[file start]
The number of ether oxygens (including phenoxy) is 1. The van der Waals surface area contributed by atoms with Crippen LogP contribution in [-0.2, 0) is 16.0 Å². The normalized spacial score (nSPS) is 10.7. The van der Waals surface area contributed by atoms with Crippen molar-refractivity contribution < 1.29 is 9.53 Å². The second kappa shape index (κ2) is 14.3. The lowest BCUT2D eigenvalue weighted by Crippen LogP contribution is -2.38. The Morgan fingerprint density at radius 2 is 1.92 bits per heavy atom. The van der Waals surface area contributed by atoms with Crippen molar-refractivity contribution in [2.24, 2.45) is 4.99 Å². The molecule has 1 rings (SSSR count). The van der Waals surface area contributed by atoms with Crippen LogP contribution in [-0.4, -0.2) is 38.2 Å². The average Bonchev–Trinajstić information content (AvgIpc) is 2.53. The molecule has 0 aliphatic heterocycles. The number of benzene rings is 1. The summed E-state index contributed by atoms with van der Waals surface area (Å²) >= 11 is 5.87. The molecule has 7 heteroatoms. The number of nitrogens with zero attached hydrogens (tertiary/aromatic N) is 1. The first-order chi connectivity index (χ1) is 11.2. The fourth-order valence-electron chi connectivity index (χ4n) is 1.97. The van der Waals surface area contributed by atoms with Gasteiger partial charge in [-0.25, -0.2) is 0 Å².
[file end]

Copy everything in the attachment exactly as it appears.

The number of ether oxygens (including phenoxy) is 1. The van der Waals surface area contributed by atoms with Crippen LogP contribution in [-0.2, 0) is 16.0 Å². The normalized spacial score (nSPS) is 10.7. The van der Waals surface area contributed by atoms with Crippen molar-refractivity contribution < 1.29 is 9.53 Å². The second kappa shape index (κ2) is 14.3. The lowest BCUT2D eigenvalue weighted by Crippen LogP contribution is -2.38. The Morgan fingerprint density at radius 2 is 1.92 bits per heavy atom. The van der Waals surface area contributed by atoms with Crippen molar-refractivity contribution in [2.24, 2.45) is 4.99 Å². The molecule has 1 rings (SSSR count). The van der Waals surface area contributed by atoms with Crippen LogP contribution in [-0.4, -0.2) is 38.2 Å². The average Bonchev–Trinajstić information content (AvgIpc) is 2.53. The molecule has 0 aliphatic heterocycles. The number of benzene rings is 1. The summed E-state index contributed by atoms with van der Waals surface area (Å²) >= 11 is 5.87. The molecule has 7 heteroatoms. The number of nitrogens with zero attached hydrogens (tertiary/aromatic N) is 1. The first-order chi connectivity index (χ1) is 11.2. The fourth-order valence-electron chi connectivity index (χ4n) is 1.97. The van der Waals surface area contributed by atoms with Gasteiger partial charge in [-0.25, -0.2) is 0 Å².